|:||Kingston, Maxine Hong|
|Publisher:||Random House Inc|
|Publish Date:||Oct 1998|
|Number of Pages:||117|
|Shipping Weight (in pounds):||0.3|
|Product in Inches (L x W x H):||5.5 x 8.25 x 0.5|
Marguerite Duras may well be the most important French writer of our day. Born in Indochina, she went to Paris at the age of 17 and studied at the Sorbonne. During World War II, she joined the Resistance and published her first books. After the liberation, like many intellectuals, she became a member of the Communist party (from which she was expelled in 1955). Her fame in literature dates from The Sea Wall (1953) about white settlers in Vietnam and based loosely on her childhood.
Seeking meaning and fulfillment, the characters in her novels are sacrificed to the ever-flowing tide of existence, and life is perhaps over before they are fully aware of what has been happening. Associated early on with the "new novelists", Duras's work has taken on a density and power that sets her apart by its obsessive exploration of the dual theme of love and death. In 1959 she wrote her first film scenario, Hiroshima, Mon Amour, and has since been involved in a number of other films, including India Song, Baxter, Vera Baxter, Le Camion (The Truck), and The Lover.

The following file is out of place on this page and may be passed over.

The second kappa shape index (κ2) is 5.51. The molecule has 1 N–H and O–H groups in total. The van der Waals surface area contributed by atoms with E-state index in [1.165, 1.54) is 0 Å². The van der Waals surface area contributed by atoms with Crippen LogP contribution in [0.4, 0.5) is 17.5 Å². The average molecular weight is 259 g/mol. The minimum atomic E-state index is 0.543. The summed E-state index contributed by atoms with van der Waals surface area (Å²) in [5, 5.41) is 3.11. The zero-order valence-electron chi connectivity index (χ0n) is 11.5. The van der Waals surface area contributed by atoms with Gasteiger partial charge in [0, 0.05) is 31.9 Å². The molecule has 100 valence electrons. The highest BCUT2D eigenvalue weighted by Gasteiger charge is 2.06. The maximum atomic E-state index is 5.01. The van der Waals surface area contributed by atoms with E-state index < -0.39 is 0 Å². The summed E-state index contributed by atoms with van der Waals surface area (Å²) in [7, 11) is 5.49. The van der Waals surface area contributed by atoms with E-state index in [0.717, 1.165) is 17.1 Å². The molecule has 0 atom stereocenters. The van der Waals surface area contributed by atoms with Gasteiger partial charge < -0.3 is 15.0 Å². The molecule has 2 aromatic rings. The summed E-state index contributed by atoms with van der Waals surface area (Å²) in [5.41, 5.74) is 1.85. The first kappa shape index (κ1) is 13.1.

An international best-seller with more than one million copies in print and a winner of France's Prix Goncourt, The Lover has been acclaimed by critics all over the world since its first publication in 1984.
Set in the prewar Indochina of Marguerite Duras's childhood, this is the haunting tale of a tumultuous affair between an adolescent French girl and her Chinese lover. In spare yet luminous prose, Duras evokes life on the margins of Saigon in the waning days of France's colonial empire, and its representation in the passionate relationship between two unforgettable outcasts.
Long unavailable in hardcover, this edition of The Lover includes a new introduction by Maxine Hong Kingston that looks back at Duras's world from an intriguing new perspective--that of a visitor to Vietnam today.
From the Hardcover edition.